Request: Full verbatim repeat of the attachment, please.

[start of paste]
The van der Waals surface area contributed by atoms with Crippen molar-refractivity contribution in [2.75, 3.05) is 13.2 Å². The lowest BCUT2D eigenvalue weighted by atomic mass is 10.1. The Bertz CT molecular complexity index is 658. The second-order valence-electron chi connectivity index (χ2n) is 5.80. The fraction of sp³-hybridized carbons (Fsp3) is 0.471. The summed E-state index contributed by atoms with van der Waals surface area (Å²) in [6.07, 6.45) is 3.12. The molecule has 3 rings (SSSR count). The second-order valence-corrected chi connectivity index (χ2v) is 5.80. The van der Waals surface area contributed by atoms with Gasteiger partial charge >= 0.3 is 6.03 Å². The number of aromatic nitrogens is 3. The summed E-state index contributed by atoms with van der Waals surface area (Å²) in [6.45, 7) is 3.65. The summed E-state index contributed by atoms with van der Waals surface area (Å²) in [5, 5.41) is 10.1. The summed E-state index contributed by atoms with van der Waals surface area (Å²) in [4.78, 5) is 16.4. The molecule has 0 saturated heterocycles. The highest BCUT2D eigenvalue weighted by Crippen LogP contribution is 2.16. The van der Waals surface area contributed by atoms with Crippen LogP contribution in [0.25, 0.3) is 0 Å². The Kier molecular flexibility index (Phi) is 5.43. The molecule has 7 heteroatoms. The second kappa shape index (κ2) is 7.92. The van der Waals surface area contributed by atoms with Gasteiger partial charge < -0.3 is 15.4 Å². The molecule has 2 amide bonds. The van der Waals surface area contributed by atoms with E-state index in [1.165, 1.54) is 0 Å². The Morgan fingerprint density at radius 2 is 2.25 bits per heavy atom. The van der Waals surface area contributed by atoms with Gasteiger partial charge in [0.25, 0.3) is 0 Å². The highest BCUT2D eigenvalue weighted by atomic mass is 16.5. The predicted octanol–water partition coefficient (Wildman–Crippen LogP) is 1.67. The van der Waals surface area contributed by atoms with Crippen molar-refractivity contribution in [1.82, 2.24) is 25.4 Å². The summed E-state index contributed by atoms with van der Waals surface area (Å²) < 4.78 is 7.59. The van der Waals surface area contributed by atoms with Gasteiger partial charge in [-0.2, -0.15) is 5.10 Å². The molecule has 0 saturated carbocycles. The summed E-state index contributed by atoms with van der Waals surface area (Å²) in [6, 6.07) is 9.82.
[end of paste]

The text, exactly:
The van der Waals surface area contributed by atoms with Crippen molar-refractivity contribution in [2.75, 3.05) is 13.2 Å². The lowest BCUT2D eigenvalue weighted by atomic mass is 10.1. The Bertz CT molecular complexity index is 658. The second-order valence-electron chi connectivity index (χ2n) is 5.80. The fraction of sp³-hybridized carbons (Fsp3) is 0.471. The summed E-state index contributed by atoms with van der Waals surface area (Å²) in [6.07, 6.45) is 3.12. The molecule has 3 rings (SSSR count). The second-order valence-corrected chi connectivity index (χ2v) is 5.80. The van der Waals surface area contributed by atoms with Gasteiger partial charge >= 0.3 is 6.03 Å². The number of aromatic nitrogens is 3. The summed E-state index contributed by atoms with van der Waals surface area (Å²) in [6.45, 7) is 3.65. The summed E-state index contributed by atoms with van der Waals surface area (Å²) in [5, 5.41) is 10.1. The summed E-state index contributed by atoms with van der Waals surface area (Å²) in [4.78, 5) is 16.4. The molecule has 0 saturated heterocycles. The highest BCUT2D eigenvalue weighted by Crippen LogP contribution is 2.16. The van der Waals surface area contributed by atoms with Crippen LogP contribution in [0.25, 0.3) is 0 Å². The Kier molecular flexibility index (Phi) is 5.43. The molecule has 7 heteroatoms. The second kappa shape index (κ2) is 7.92. The van der Waals surface area contributed by atoms with Gasteiger partial charge < -0.3 is 15.4 Å². The molecule has 2 amide bonds. The van der Waals surface area contributed by atoms with E-state index in [1.165, 1.54) is 0 Å². The Morgan fingerprint density at radius 2 is 2.25 bits per heavy atom. The van der Waals surface area contributed by atoms with Gasteiger partial charge in [0.25, 0.3) is 0 Å². The highest BCUT2D eigenvalue weighted by atomic mass is 16.5. The predicted octanol–water partition coefficient (Wildman–Crippen LogP) is 1.67. The van der Waals surface area contributed by atoms with Crippen molar-refractivity contribution in [1.82, 2.24) is 25.4 Å². The summed E-state index contributed by atoms with van der Waals surface area (Å²) < 4.78 is 7.59. The van der Waals surface area contributed by atoms with Gasteiger partial charge in [-0.2, -0.15) is 5.10 Å². The molecule has 0 saturated carbocycles. The summed E-state index contributed by atoms with van der Waals surface area (Å²) in [6, 6.07) is 9.82.